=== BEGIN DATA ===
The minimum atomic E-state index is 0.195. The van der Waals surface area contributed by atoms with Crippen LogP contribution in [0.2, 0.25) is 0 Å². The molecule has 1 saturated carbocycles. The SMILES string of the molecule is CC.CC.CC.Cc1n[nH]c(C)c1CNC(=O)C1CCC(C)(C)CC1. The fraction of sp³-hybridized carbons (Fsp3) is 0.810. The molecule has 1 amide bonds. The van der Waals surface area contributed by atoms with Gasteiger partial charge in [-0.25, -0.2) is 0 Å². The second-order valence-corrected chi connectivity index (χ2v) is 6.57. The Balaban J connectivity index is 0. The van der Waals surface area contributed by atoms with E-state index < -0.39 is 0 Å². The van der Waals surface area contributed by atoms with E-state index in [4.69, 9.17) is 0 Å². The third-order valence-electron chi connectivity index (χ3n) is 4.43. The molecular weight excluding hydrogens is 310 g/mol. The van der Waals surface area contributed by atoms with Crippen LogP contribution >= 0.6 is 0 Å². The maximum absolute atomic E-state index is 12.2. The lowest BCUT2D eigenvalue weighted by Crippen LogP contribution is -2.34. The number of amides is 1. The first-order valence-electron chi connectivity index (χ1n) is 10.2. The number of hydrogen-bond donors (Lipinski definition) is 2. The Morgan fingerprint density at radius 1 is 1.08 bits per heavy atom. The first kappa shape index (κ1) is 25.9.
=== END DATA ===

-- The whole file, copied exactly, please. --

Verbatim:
The minimum atomic E-state index is 0.195. The van der Waals surface area contributed by atoms with Crippen LogP contribution in [0.2, 0.25) is 0 Å². The molecule has 1 saturated carbocycles. The SMILES string of the molecule is CC.CC.CC.Cc1n[nH]c(C)c1CNC(=O)C1CCC(C)(C)CC1. The fraction of sp³-hybridized carbons (Fsp3) is 0.810. The molecule has 1 amide bonds. The van der Waals surface area contributed by atoms with Gasteiger partial charge in [-0.25, -0.2) is 0 Å². The second-order valence-corrected chi connectivity index (χ2v) is 6.57. The Balaban J connectivity index is 0. The van der Waals surface area contributed by atoms with E-state index < -0.39 is 0 Å². The van der Waals surface area contributed by atoms with E-state index in [4.69, 9.17) is 0 Å². The third-order valence-electron chi connectivity index (χ3n) is 4.43. The molecular weight excluding hydrogens is 310 g/mol. The van der Waals surface area contributed by atoms with Crippen LogP contribution >= 0.6 is 0 Å². The maximum absolute atomic E-state index is 12.2. The lowest BCUT2D eigenvalue weighted by Crippen LogP contribution is -2.34. The number of amides is 1. The first-order valence-electron chi connectivity index (χ1n) is 10.2. The number of hydrogen-bond donors (Lipinski definition) is 2. The Morgan fingerprint density at radius 1 is 1.08 bits per heavy atom. The first kappa shape index (κ1) is 25.9.